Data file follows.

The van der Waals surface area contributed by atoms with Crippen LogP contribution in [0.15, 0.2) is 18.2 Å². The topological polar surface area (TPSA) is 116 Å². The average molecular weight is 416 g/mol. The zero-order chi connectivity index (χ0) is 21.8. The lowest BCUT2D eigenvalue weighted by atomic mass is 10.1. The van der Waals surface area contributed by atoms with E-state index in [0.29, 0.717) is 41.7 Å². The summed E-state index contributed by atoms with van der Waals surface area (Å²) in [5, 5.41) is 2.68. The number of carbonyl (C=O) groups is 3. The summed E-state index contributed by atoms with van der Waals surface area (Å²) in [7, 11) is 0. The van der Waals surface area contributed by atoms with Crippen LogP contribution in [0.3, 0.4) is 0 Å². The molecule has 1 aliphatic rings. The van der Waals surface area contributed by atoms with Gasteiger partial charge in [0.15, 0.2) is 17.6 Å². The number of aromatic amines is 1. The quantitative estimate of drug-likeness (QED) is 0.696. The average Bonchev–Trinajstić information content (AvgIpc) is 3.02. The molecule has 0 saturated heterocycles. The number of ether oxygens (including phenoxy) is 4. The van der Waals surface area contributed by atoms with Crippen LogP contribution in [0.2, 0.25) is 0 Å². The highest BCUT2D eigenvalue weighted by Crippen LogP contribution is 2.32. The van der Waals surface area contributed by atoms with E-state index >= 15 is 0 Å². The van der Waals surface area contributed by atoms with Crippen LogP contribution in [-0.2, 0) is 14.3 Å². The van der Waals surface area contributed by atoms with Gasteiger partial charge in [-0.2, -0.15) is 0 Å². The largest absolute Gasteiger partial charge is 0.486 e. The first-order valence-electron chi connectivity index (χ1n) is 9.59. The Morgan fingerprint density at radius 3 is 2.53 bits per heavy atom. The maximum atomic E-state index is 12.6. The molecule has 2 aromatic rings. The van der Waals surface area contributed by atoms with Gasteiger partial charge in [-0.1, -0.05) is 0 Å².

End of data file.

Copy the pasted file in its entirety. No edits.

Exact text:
The van der Waals surface area contributed by atoms with Crippen LogP contribution in [0.15, 0.2) is 18.2 Å². The topological polar surface area (TPSA) is 116 Å². The average molecular weight is 416 g/mol. The zero-order chi connectivity index (χ0) is 21.8. The lowest BCUT2D eigenvalue weighted by atomic mass is 10.1. The van der Waals surface area contributed by atoms with E-state index in [0.29, 0.717) is 41.7 Å². The summed E-state index contributed by atoms with van der Waals surface area (Å²) in [5, 5.41) is 2.68. The number of carbonyl (C=O) groups is 3. The summed E-state index contributed by atoms with van der Waals surface area (Å²) in [7, 11) is 0. The van der Waals surface area contributed by atoms with Crippen LogP contribution in [0.3, 0.4) is 0 Å². The molecule has 1 aliphatic rings. The van der Waals surface area contributed by atoms with Gasteiger partial charge in [0.15, 0.2) is 17.6 Å². The number of aromatic amines is 1. The quantitative estimate of drug-likeness (QED) is 0.696. The average Bonchev–Trinajstić information content (AvgIpc) is 3.02. The molecule has 0 saturated heterocycles. The number of ether oxygens (including phenoxy) is 4. The van der Waals surface area contributed by atoms with Crippen LogP contribution in [0.2, 0.25) is 0 Å². The highest BCUT2D eigenvalue weighted by Crippen LogP contribution is 2.32. The van der Waals surface area contributed by atoms with E-state index >= 15 is 0 Å². The van der Waals surface area contributed by atoms with Crippen LogP contribution in [-0.2, 0) is 14.3 Å². The van der Waals surface area contributed by atoms with Gasteiger partial charge in [-0.2, -0.15) is 0 Å². The largest absolute Gasteiger partial charge is 0.486 e. The first-order valence-electron chi connectivity index (χ1n) is 9.59. The Morgan fingerprint density at radius 3 is 2.53 bits per heavy atom. The maximum atomic E-state index is 12.6. The molecule has 2 aromatic rings. The van der Waals surface area contributed by atoms with Gasteiger partial charge in [-0.1, -0.05) is 0 Å².